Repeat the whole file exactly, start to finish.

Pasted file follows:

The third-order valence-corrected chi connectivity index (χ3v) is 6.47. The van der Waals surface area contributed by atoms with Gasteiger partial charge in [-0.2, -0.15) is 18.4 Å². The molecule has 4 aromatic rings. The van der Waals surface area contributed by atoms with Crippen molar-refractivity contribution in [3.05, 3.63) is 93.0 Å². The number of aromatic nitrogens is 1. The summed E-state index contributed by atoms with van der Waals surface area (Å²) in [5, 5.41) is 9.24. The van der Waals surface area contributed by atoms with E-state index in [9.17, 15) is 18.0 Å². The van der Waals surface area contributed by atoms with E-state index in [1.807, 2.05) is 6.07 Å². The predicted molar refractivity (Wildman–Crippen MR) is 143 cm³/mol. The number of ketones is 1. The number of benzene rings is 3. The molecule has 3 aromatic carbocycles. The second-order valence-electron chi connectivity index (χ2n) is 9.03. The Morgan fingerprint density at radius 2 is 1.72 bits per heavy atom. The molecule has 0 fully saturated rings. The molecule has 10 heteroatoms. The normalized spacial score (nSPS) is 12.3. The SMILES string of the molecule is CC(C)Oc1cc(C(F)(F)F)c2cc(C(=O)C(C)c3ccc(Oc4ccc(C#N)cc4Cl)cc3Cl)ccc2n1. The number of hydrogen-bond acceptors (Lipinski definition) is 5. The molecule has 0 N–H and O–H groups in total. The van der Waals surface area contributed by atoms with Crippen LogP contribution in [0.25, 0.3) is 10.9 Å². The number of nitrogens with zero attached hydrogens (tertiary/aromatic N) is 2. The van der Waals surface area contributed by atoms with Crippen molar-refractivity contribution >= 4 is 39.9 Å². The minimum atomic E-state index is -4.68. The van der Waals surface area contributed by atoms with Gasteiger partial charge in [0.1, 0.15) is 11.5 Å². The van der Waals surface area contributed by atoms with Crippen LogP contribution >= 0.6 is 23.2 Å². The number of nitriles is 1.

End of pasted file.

The third-order valence-corrected chi connectivity index (χ3v) is 6.47. The van der Waals surface area contributed by atoms with Gasteiger partial charge in [-0.2, -0.15) is 18.4 Å². The molecule has 4 aromatic rings. The van der Waals surface area contributed by atoms with Crippen molar-refractivity contribution in [3.05, 3.63) is 93.0 Å². The number of aromatic nitrogens is 1. The summed E-state index contributed by atoms with van der Waals surface area (Å²) in [5, 5.41) is 9.24. The van der Waals surface area contributed by atoms with E-state index in [9.17, 15) is 18.0 Å². The van der Waals surface area contributed by atoms with E-state index in [1.807, 2.05) is 6.07 Å². The predicted molar refractivity (Wildman–Crippen MR) is 143 cm³/mol. The number of ketones is 1. The number of benzene rings is 3. The molecule has 3 aromatic carbocycles. The second-order valence-electron chi connectivity index (χ2n) is 9.03. The Morgan fingerprint density at radius 2 is 1.72 bits per heavy atom. The molecule has 0 fully saturated rings. The molecule has 10 heteroatoms. The normalized spacial score (nSPS) is 12.3. The SMILES string of the molecule is CC(C)Oc1cc(C(F)(F)F)c2cc(C(=O)C(C)c3ccc(Oc4ccc(C#N)cc4Cl)cc3Cl)ccc2n1. The number of hydrogen-bond acceptors (Lipinski definition) is 5. The molecule has 0 N–H and O–H groups in total. The van der Waals surface area contributed by atoms with Crippen LogP contribution in [0.25, 0.3) is 10.9 Å². The number of nitrogens with zero attached hydrogens (tertiary/aromatic N) is 2. The van der Waals surface area contributed by atoms with Crippen molar-refractivity contribution >= 4 is 39.9 Å². The minimum atomic E-state index is -4.68. The van der Waals surface area contributed by atoms with Gasteiger partial charge in [0.1, 0.15) is 11.5 Å². The van der Waals surface area contributed by atoms with Crippen LogP contribution >= 0.6 is 23.2 Å². The number of nitriles is 1.